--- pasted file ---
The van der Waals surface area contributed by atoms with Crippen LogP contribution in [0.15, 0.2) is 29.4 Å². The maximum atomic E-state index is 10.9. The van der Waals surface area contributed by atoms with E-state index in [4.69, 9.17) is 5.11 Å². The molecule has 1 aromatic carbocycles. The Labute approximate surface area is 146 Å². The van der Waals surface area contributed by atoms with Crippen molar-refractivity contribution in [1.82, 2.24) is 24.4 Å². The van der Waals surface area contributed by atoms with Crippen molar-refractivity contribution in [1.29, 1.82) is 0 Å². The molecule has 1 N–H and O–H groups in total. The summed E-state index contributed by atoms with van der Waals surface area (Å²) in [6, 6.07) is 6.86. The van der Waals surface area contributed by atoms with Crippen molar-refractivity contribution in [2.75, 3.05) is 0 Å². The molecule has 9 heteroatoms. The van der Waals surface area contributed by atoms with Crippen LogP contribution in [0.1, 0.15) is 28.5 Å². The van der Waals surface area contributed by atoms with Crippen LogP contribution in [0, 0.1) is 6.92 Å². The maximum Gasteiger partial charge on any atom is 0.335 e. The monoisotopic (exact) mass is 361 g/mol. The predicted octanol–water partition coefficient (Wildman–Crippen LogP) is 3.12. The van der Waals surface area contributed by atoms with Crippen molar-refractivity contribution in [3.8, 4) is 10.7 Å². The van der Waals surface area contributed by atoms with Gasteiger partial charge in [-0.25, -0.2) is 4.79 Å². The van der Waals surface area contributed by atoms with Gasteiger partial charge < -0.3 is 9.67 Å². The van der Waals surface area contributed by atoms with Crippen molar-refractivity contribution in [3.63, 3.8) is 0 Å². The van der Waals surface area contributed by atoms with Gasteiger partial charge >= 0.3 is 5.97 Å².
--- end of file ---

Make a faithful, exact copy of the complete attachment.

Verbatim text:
The van der Waals surface area contributed by atoms with Crippen LogP contribution in [0.15, 0.2) is 29.4 Å². The maximum atomic E-state index is 10.9. The van der Waals surface area contributed by atoms with E-state index in [4.69, 9.17) is 5.11 Å². The molecule has 1 aromatic carbocycles. The Labute approximate surface area is 146 Å². The van der Waals surface area contributed by atoms with Crippen molar-refractivity contribution in [1.82, 2.24) is 24.4 Å². The van der Waals surface area contributed by atoms with Crippen molar-refractivity contribution in [1.29, 1.82) is 0 Å². The molecule has 1 N–H and O–H groups in total. The summed E-state index contributed by atoms with van der Waals surface area (Å²) in [6, 6.07) is 6.86. The van der Waals surface area contributed by atoms with Crippen molar-refractivity contribution in [2.75, 3.05) is 0 Å². The molecule has 9 heteroatoms. The van der Waals surface area contributed by atoms with Crippen LogP contribution in [0.1, 0.15) is 28.5 Å². The van der Waals surface area contributed by atoms with Crippen LogP contribution in [0, 0.1) is 6.92 Å². The maximum Gasteiger partial charge on any atom is 0.335 e. The monoisotopic (exact) mass is 361 g/mol. The predicted octanol–water partition coefficient (Wildman–Crippen LogP) is 3.12. The van der Waals surface area contributed by atoms with Crippen molar-refractivity contribution in [3.8, 4) is 10.7 Å². The van der Waals surface area contributed by atoms with Gasteiger partial charge in [-0.25, -0.2) is 4.79 Å². The van der Waals surface area contributed by atoms with Gasteiger partial charge < -0.3 is 9.67 Å². The van der Waals surface area contributed by atoms with Crippen molar-refractivity contribution in [3.63, 3.8) is 0 Å². The van der Waals surface area contributed by atoms with Gasteiger partial charge >= 0.3 is 5.97 Å².